The Q7 has a reverse-view camera as standard (which is, bizarrely, a R9 300-option on the Volvo), but you pay extra for the parking assistance package (R8 500) and the park distance control system (front and rear) costs another R11 600.
Volvo made a brave decision to limit the engine size of all XC90 derivatives to 2.0 litres. In a vehicle of this size and heft, that raised many an eyebrow. Still, on the road and in isolation, the XC90 D5 Inscription doesn’t feel lethargic at all. The engine delivers 165 kW and 470 Nm of torque and is mated with an eight-speed automatic transmission. Volvo claims brisk performance, including a 0-100 kph sprint time of 7.8 seconds.
But… when driven back-to-back with the new Audi Q7 3.0 TDI, the difference is quite noticeable. With similar weight to pull around as the 2.0-litre unit in the Volvo, the Audi’s larger 3.0-litre engine gives the Q7 a more responsive personality, which it should… after all, it has a higher power output. With 183 kW and a whopping 600 Nm of torque at its disposal, the Q7 sprints from standstill to 100 kph almost a full second faster than the Volvo.
In-gear acceleration is far more important, however. The Audi’s power and torque reserves are available across a wider spread of the engine’s power band, so the eight-speed automatic ‘box has a much easier task compared with the unit in the Volvo.
The engine size/power difference also has an impact on the vehicles’ cruising abilities. The Audi feels more relaxed, quieter and yet is still the one you want to have for frequent overtaking blasts. The Volvo’s engine has to work harder to keep up, and you can hear and feel it. Plus… the harder an engine works, the greater the impact on fuel economy (see the next category).
As we alluded to in the Performance category, the engine size/power differences have a marked impact on fuel economy as well. Volvo claims a combined cycle fuel consumption figure of 5.8 L/100 km, while Audi says the Q7 will consume an average of 6.3 L/100 km. Is it a clear victory for the Volvo, then? Not exactly… The engine in the Volvo has to work harder in day-to-day driving and, therefore, drinks more diesel. As a result, we achieved figures closer to 8.5 L/100 km in the Volvo, with the Audi being more economical at 7.9 L/100 km.
Ride and handling
The Audi Q7 scores a decisive victory in the ride and handling departments.
The first-generation Audi Q7 was a bit of a lumbering giant. For the new version, Audi focused on efficiency-boosting design and materials, and the result is a vehicle that is up to 300 kg lighter than before. You can immediately feel it on the road. Our test version was equipped with the optional R30 500 adaptive air suspension, it must be noted, but based on the exquisite ride refinement and road holding, it’s an option box we would recommend ticking.
In fact, in terms of ride comfort, the Q7 is currently one of the best vehicles on the new vehicle market today. When the suspension setting is changed from Comfort to Dynamic, the Audi's ride quality is obviously firmer, but it never turns crashy. Combine the superb suspension with Audi’s Quattro all-wheel drive system and you have a class-leading combination of ride and handling.
In this area, the XC90 is trumped once more. With a rear suspension design compromised (to some extent) by the requirement for spacious third-row seating and a large boot, the Volvo rides firmly… perhaps too firmly for a vehicle with such clear family hauling applications. We believe that opting for the high-profile tyres on 19-inch wheels will improve the comparatively fidgety ride, but even then the Volvo's unlikely to match the Audi's balance of ride refinement and handling.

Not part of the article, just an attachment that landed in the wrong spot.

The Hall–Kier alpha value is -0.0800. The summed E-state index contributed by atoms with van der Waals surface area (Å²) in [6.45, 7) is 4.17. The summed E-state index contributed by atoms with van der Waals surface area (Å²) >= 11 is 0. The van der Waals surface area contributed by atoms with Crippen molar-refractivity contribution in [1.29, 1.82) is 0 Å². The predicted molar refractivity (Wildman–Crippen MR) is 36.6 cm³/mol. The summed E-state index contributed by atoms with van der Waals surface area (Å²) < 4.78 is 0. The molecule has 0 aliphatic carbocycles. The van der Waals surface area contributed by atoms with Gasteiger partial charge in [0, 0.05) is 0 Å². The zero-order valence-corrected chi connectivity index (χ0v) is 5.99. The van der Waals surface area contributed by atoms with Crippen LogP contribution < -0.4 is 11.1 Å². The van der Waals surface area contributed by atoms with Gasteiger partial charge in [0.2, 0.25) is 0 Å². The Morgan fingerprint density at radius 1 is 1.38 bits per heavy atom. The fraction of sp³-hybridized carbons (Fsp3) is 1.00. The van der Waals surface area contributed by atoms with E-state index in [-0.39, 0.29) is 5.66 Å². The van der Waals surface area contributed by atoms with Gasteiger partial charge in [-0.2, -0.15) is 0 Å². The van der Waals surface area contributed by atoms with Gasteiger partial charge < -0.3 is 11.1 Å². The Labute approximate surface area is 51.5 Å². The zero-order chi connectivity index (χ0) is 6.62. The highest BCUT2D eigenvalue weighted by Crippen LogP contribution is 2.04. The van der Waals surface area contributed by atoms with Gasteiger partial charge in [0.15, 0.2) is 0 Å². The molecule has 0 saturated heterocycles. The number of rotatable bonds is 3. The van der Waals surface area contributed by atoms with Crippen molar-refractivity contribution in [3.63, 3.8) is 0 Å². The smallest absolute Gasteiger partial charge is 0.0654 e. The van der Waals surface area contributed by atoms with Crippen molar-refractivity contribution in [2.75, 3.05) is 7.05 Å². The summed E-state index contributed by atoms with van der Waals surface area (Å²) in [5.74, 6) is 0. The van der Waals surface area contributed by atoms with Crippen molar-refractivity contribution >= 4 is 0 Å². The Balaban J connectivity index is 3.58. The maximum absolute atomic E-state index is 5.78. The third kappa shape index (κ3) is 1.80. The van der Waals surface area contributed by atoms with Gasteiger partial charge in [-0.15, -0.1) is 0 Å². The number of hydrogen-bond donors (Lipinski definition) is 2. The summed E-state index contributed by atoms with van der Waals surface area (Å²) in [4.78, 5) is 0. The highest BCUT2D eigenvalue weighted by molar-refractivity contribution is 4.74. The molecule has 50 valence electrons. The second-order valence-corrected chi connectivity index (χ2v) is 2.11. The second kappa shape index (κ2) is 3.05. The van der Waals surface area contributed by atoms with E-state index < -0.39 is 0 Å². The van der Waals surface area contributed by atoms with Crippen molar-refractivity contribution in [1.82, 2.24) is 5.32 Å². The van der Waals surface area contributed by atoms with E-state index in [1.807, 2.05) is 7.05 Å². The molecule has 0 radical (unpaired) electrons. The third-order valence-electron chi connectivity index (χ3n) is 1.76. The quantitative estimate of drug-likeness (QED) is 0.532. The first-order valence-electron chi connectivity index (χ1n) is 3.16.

Audi is a leading brand in terms of ownership satisfaction, and Volvo is making big gains.
With identical maintenance plans (5 years/100 000 km) peace of mind should last a fairly long time for the owners of either vehicle. But what about resale? When it comes to big SUVs the depreciation curve is generally quite severe, but when considered as “brands”, the advantage is certainly on Audi’s side.
In terms of after-sales service, we refer to the data coming through in our Ownership Satisfaction Survey. Audi finished in a solid third place overall in the Brand of the Year category in our first annual Cars.co.za Consumer Awards, and when the scores are analysed further, it maintains a podium position when only after-sales service is considered (beaten only by Toyota and Mercedes-Benz).
Volvo, however, is not doing poorly at all when it comes to after-sales service, with the data showing that great strides have been made in this regard. In fact, the Swedish marque appears to be on par with most of the big brands in terms of after-sales service.
Own an Audi Q7 or Volvo XC90? Complete our Ownership Satisfaction Survey here.
Although these two vehicles are head-to-head rivals in the premium SUV segment, their respective skill sets will see them appeal to different consumers. A lot has been said about the difference in standard specification and the resultant value advantage of the Volvo. Yes, it offers many more features as standard than the Audi, but we feel that at this end of the SUV spectrum, the more pressing issues will be around brand perception and packaging. As standard, the pricing (R933 500 for the Volvo and R961 000 for the Audi) is not too different.
Buy the Volvo if you’re looking for a supremely well-finished, cleverly packaged premium SUV that will be used extensively as a family/leisure vehicle. Cars.co.za's Ciro de Siena recently spent and extended test period with the XC90 and reported on its numerous talents here. On the other hand, if you have a smaller family and don’t suffer the consequences of a very active leisure-oriented lifestyle, the Q7’s refinement, comfort and driver-oriented talents make it the stand-out product. The judges for the next round of the Cars.co.za Consumer Awards have some very difficult voting to do...